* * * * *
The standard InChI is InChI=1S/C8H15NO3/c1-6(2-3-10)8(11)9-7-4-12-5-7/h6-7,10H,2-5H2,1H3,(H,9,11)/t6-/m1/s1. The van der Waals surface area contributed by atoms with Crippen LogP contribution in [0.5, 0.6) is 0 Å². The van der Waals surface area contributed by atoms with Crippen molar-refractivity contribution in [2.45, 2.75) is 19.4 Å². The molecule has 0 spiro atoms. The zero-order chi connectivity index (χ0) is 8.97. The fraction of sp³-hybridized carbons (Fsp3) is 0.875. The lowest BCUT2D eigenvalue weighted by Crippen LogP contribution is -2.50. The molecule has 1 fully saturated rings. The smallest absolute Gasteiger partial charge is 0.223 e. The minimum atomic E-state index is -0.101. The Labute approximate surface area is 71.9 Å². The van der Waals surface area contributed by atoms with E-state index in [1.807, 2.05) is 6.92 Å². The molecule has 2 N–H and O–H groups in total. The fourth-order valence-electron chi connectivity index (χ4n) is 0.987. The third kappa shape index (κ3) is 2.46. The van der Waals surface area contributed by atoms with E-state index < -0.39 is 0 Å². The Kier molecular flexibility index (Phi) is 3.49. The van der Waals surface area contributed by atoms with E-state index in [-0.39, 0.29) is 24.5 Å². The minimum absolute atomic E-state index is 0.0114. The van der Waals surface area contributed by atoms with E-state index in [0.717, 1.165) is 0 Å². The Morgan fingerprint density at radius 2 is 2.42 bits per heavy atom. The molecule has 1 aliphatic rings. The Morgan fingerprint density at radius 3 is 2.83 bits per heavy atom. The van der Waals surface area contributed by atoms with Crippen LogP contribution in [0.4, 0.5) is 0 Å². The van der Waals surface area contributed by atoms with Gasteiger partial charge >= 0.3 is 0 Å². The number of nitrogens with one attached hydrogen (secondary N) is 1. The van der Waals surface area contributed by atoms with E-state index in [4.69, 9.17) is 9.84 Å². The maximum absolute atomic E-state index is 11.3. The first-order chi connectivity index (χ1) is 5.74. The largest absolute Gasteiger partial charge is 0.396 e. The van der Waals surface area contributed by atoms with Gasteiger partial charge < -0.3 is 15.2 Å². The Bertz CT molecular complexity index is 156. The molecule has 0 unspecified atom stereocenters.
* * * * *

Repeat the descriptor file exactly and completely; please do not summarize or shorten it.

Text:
The standard InChI is InChI=1S/C8H15NO3/c1-6(2-3-10)8(11)9-7-4-12-5-7/h6-7,10H,2-5H2,1H3,(H,9,11)/t6-/m1/s1. The van der Waals surface area contributed by atoms with Crippen LogP contribution in [0.5, 0.6) is 0 Å². The van der Waals surface area contributed by atoms with Crippen molar-refractivity contribution in [2.45, 2.75) is 19.4 Å². The molecule has 0 spiro atoms. The zero-order chi connectivity index (χ0) is 8.97. The fraction of sp³-hybridized carbons (Fsp3) is 0.875. The lowest BCUT2D eigenvalue weighted by Crippen LogP contribution is -2.50. The molecule has 1 fully saturated rings. The smallest absolute Gasteiger partial charge is 0.223 e. The minimum atomic E-state index is -0.101. The Labute approximate surface area is 71.9 Å². The van der Waals surface area contributed by atoms with E-state index in [1.807, 2.05) is 6.92 Å². The molecule has 2 N–H and O–H groups in total. The fourth-order valence-electron chi connectivity index (χ4n) is 0.987. The third kappa shape index (κ3) is 2.46. The van der Waals surface area contributed by atoms with E-state index < -0.39 is 0 Å². The Kier molecular flexibility index (Phi) is 3.49. The van der Waals surface area contributed by atoms with E-state index in [-0.39, 0.29) is 24.5 Å². The minimum absolute atomic E-state index is 0.0114. The van der Waals surface area contributed by atoms with E-state index in [0.717, 1.165) is 0 Å². The Morgan fingerprint density at radius 2 is 2.42 bits per heavy atom. The molecule has 1 aliphatic rings. The Morgan fingerprint density at radius 3 is 2.83 bits per heavy atom. The van der Waals surface area contributed by atoms with Crippen LogP contribution in [0.4, 0.5) is 0 Å². The van der Waals surface area contributed by atoms with Gasteiger partial charge >= 0.3 is 0 Å². The number of nitrogens with one attached hydrogen (secondary N) is 1. The van der Waals surface area contributed by atoms with E-state index in [4.69, 9.17) is 9.84 Å². The maximum absolute atomic E-state index is 11.3. The first-order chi connectivity index (χ1) is 5.74. The largest absolute Gasteiger partial charge is 0.396 e. The van der Waals surface area contributed by atoms with Gasteiger partial charge < -0.3 is 15.2 Å². The Bertz CT molecular complexity index is 156. The molecule has 0 unspecified atom stereocenters.